US and EU resolve decade-long dispute over shellfish imports

Imports and Exports | | MIC Customs Solutions |

Shellfish can now be bought and sold freely again between the US and the EU.


The US and the European Union have finally come to an agreement that will see imports and exports of shellfish able to resume for the first time in more than a decade.

Trade of bivalve molluscs including oysters, clams, mussels and scallops was halted in 2011 due to disputes over food safety rules.

An audit from the European Commission had determined that US food safety regulations did not compare with their European counterparts, so they stopped American products from entering the bloc.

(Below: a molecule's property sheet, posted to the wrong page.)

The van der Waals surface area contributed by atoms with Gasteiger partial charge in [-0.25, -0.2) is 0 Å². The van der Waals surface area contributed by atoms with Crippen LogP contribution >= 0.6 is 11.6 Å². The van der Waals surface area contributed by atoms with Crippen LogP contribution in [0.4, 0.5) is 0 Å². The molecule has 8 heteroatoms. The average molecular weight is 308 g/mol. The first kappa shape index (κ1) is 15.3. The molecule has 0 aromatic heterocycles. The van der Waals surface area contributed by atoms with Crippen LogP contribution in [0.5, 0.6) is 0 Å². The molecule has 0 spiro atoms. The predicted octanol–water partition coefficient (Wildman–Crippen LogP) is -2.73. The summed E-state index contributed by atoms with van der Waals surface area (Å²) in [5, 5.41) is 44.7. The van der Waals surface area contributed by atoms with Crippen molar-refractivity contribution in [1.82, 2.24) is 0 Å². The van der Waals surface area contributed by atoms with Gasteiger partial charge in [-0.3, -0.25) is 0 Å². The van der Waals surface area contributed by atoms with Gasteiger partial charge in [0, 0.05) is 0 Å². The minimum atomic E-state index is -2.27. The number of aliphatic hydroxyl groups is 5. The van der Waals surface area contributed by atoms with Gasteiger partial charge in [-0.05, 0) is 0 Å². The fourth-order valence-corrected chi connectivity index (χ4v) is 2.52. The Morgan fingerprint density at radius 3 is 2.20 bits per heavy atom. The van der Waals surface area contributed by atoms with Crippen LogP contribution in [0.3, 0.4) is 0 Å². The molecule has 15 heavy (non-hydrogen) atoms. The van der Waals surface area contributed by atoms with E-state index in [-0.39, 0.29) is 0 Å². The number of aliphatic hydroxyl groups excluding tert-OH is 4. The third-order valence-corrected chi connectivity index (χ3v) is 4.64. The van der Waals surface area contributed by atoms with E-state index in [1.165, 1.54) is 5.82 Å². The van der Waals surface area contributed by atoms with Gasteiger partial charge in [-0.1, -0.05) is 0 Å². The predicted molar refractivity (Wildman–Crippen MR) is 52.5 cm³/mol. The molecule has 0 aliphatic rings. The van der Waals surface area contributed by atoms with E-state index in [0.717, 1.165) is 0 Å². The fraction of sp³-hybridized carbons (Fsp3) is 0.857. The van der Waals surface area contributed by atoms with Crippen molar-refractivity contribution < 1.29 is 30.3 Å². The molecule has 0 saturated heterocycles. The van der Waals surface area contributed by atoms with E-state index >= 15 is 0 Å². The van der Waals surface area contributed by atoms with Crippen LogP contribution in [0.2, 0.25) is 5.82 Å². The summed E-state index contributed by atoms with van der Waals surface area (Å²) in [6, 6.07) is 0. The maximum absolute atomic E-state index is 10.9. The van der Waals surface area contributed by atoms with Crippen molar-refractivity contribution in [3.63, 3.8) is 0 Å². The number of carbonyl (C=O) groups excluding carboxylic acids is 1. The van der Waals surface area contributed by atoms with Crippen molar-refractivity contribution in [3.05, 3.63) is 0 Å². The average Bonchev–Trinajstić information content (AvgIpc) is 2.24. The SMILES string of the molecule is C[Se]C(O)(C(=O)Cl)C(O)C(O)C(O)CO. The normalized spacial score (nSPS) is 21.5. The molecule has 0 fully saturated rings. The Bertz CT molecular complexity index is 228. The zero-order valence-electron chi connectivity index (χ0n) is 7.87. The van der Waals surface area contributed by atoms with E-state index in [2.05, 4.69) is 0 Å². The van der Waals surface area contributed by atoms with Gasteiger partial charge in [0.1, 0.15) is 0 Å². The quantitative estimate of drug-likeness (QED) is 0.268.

Meanwhile, the US reacted by criticizing Europe's own safety legislation and also halted imports of the foodstuffs.

Now, though, talks have resulted in an end to the trade dispute and imports and exports of shellfish being able to resume.

Producers in Massachusetts, Washington, Spain and the Netherlands will be first to enjoy restriction-free trade in live, raw and processed bivalve molluscan shellfish, with plans in place to recognize other member states soon.

In the meantime, traders will be able to apply for export clearance under a new, streamlined regulatory process.

US Trade Representative Katherine Tai said: "Today's announcement represents a positive step in the trade relationship between the United States and EU."